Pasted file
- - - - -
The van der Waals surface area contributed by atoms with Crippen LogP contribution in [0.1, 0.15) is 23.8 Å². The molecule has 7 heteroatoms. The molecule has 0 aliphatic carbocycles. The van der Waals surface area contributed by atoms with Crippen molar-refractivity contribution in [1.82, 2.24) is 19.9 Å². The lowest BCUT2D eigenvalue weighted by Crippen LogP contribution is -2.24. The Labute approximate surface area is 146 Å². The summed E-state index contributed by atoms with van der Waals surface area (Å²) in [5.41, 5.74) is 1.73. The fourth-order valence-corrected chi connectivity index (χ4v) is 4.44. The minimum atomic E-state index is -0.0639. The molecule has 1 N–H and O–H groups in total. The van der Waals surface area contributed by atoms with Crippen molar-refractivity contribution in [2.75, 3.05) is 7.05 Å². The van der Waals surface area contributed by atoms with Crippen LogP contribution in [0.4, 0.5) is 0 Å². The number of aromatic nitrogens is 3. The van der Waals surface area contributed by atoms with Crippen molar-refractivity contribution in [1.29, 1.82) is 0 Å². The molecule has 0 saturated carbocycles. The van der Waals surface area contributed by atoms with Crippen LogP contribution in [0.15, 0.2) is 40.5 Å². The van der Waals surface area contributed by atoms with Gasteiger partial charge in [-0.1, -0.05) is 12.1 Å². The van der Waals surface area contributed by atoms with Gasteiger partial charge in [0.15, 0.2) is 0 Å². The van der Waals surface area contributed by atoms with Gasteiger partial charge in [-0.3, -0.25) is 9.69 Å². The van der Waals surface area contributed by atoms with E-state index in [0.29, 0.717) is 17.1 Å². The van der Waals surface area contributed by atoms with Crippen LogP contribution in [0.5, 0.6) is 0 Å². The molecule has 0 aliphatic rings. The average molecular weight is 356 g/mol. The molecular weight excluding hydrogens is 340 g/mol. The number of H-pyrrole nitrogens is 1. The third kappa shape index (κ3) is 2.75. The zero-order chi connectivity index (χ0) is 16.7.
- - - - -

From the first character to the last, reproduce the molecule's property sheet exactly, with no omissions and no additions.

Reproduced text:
The van der Waals surface area contributed by atoms with Crippen LogP contribution in [0.1, 0.15) is 23.8 Å². The molecule has 7 heteroatoms. The molecule has 0 aliphatic carbocycles. The van der Waals surface area contributed by atoms with Crippen molar-refractivity contribution in [1.82, 2.24) is 19.9 Å². The lowest BCUT2D eigenvalue weighted by Crippen LogP contribution is -2.24. The Labute approximate surface area is 146 Å². The summed E-state index contributed by atoms with van der Waals surface area (Å²) in [5.41, 5.74) is 1.73. The fourth-order valence-corrected chi connectivity index (χ4v) is 4.44. The minimum atomic E-state index is -0.0639. The molecule has 1 N–H and O–H groups in total. The van der Waals surface area contributed by atoms with Crippen molar-refractivity contribution in [2.75, 3.05) is 7.05 Å². The van der Waals surface area contributed by atoms with Crippen LogP contribution in [0.4, 0.5) is 0 Å². The number of aromatic nitrogens is 3. The van der Waals surface area contributed by atoms with Crippen molar-refractivity contribution in [1.29, 1.82) is 0 Å². The molecule has 0 saturated carbocycles. The van der Waals surface area contributed by atoms with Crippen LogP contribution in [0.15, 0.2) is 40.5 Å². The van der Waals surface area contributed by atoms with Gasteiger partial charge in [-0.1, -0.05) is 12.1 Å². The van der Waals surface area contributed by atoms with Gasteiger partial charge in [0.15, 0.2) is 0 Å². The van der Waals surface area contributed by atoms with Gasteiger partial charge in [-0.3, -0.25) is 9.69 Å². The van der Waals surface area contributed by atoms with E-state index in [0.29, 0.717) is 17.1 Å². The van der Waals surface area contributed by atoms with Crippen LogP contribution in [0.5, 0.6) is 0 Å². The molecule has 0 aliphatic rings. The average molecular weight is 356 g/mol. The molecular weight excluding hydrogens is 340 g/mol. The number of H-pyrrole nitrogens is 1. The third kappa shape index (κ3) is 2.75. The zero-order chi connectivity index (χ0) is 16.7.